Everyone who works with farmers knows that they experiment – some irrepressibly. Research into innovation systems tells us this matters – that it is where some of the best ideas in farming come from.
Yet farmers do this with remarkably little support. Academic knowledge about trial design and interpretation can seem like a parallel universe, where the standards of evidence, protocols and research budgets are all equally outlandish. Indeed, to farmers, it sometimes feels like formal research comes too much and too late.
That’s why, this week, we launched Innovative Farmers (www.innovativefarmers.org), bringing progressive farmers from across the industry together with some of Britain’s most respected agricultural research teams.
The network offers research support and funding to farmer groups on their own terms and at their initiative. It recognises that farmers innovate, and helps them do it even better.
It builds on three years of experience running the Duchy Future Farming Programme, in which we have run practical ‘field labs’ on 35 topics, involving more than 750 farmers around the country. We adapted participatory methods of learning, R&D and co-design pioneered in international development, guided by a steering group of scientists and farmers chaired by Prof. Charles Godfray.
Innovative Farmers boosts this with new farming industry and research partners, extra funding and a web portal, where the farmers and researchers involved can track and share their progress.
To join as research partners, institutions commit in principle to some of their researchers providing at least 24 hours of in-kind support per year to a farmer group where we can find a match. This is enough to help with a basic field lab – usually a simple trial – covering a bit of desk research, a couple of site visits and some simple analysis.
The most crucial role for the researcher is to help the farmers understand how the methodological choices they make will affect the confidence they can have in their findings. How much will they want to rely on it? What kind of protocol and time input can they really commit to?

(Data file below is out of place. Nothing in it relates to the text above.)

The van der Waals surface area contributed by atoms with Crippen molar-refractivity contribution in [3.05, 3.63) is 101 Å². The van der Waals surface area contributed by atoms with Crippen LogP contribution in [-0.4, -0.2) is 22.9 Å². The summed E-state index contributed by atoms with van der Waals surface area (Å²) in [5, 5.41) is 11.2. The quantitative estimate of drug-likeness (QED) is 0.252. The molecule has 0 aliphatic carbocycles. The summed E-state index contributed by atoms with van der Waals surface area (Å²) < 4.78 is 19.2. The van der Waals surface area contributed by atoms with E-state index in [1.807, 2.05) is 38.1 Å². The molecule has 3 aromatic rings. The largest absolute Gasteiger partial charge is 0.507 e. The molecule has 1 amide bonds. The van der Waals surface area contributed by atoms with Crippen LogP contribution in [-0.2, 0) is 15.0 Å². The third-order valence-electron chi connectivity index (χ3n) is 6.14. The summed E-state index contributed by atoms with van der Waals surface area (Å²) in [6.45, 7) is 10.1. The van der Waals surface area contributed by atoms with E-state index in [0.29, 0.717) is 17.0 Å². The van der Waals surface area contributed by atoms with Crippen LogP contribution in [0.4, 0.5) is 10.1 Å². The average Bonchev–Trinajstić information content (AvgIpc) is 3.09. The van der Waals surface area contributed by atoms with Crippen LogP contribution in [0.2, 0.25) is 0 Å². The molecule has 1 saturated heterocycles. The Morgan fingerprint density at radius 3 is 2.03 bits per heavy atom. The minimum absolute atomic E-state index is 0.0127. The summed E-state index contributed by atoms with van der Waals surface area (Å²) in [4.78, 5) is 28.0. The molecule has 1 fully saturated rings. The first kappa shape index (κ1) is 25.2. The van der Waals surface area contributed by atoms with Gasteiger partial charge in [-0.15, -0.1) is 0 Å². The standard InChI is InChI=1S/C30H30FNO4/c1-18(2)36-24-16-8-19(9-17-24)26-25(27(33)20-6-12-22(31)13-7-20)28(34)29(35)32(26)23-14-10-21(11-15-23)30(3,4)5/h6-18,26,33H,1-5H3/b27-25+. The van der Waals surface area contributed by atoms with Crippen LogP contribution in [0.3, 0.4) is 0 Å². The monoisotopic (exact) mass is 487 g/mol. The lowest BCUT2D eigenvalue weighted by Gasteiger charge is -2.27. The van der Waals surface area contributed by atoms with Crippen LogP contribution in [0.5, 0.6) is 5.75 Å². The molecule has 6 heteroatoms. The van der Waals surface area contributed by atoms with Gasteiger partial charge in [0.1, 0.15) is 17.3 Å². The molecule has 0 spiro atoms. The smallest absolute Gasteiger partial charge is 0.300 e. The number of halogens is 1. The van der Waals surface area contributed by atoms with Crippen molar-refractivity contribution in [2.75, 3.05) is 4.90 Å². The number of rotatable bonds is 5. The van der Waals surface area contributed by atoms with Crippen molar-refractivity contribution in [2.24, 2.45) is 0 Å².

What’s in it for the researchers and their institutions? First, access to funding. Over the next five years we plan to give out more than £800,000 in small grants, only available to researchers we’ve matched with a farmer group. At £10,000 per project, the funding may seem peanuts by research standards, but easy-access support for this kind of practical work with farmers is hard to come by.
Second, the researchers get a structured, monitored and cost-effective pathway to impact. By asking a small number of questions of every participating farmer at regular intervals, we’re able to provide them and the research partners with insight into farmers’ priorities, and quantified reports on what they are learning and the reported impact. In time, we’ll even be able to benchmark across the network. This could boost research applications, enhance early-career CVs and, in the right circumstances, even contribute to the REF.
We’ve set out the benefits from researchers at https://innovativefarmers.org/get-involved/benefits-for-researchers/. The universities involved so far are Bristol, Exeter, Coventry, Reading, Harper Adams and Aberystwyth, alongside specialist agricultural institutes such as Rothamsted. If you’re interested in joining them, please get in touch by calling 0117 987 4572 or sending an email to email@example.com.
Dr Tom MacMillan, Innovation Director, Soil Association
Innovative Farmers is part of the Duchy Future Farming Programme, funded by the Prince of Wales’s Charitable Foundation. The network is backed by a team from LEAF (Linking Environment and Farming), Innovation for Agriculture, the Organic Research Centre and the Soil Association, and supported by Waitrose.